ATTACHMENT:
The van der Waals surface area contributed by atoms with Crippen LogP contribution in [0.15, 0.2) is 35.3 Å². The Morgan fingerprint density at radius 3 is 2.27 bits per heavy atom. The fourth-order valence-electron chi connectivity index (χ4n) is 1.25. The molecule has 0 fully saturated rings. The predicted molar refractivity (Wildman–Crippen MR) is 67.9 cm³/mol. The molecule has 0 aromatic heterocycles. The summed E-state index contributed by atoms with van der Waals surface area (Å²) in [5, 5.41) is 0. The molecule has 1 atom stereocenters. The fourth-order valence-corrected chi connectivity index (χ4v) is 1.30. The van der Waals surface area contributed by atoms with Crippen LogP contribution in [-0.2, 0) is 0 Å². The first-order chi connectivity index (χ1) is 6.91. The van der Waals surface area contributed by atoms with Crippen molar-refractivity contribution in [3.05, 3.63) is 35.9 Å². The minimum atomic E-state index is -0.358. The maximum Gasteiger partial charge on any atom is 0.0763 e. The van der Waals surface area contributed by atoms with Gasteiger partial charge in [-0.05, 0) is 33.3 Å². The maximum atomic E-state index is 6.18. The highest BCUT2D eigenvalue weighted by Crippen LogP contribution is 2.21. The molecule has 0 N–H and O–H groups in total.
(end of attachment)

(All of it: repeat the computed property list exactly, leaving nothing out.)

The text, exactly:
The van der Waals surface area contributed by atoms with Crippen LogP contribution in [0.15, 0.2) is 35.3 Å². The Morgan fingerprint density at radius 3 is 2.27 bits per heavy atom. The fourth-order valence-electron chi connectivity index (χ4n) is 1.25. The molecule has 0 fully saturated rings. The predicted molar refractivity (Wildman–Crippen MR) is 67.9 cm³/mol. The molecule has 0 aromatic heterocycles. The summed E-state index contributed by atoms with van der Waals surface area (Å²) in [5, 5.41) is 0. The molecule has 1 atom stereocenters. The fourth-order valence-corrected chi connectivity index (χ4v) is 1.30. The van der Waals surface area contributed by atoms with Crippen LogP contribution in [-0.2, 0) is 0 Å². The first-order chi connectivity index (χ1) is 6.91. The van der Waals surface area contributed by atoms with Crippen molar-refractivity contribution in [3.05, 3.63) is 35.9 Å². The minimum atomic E-state index is -0.358. The maximum Gasteiger partial charge on any atom is 0.0763 e. The van der Waals surface area contributed by atoms with Gasteiger partial charge in [-0.05, 0) is 33.3 Å². The maximum atomic E-state index is 6.18. The highest BCUT2D eigenvalue weighted by Crippen LogP contribution is 2.21. The molecule has 0 N–H and O–H groups in total.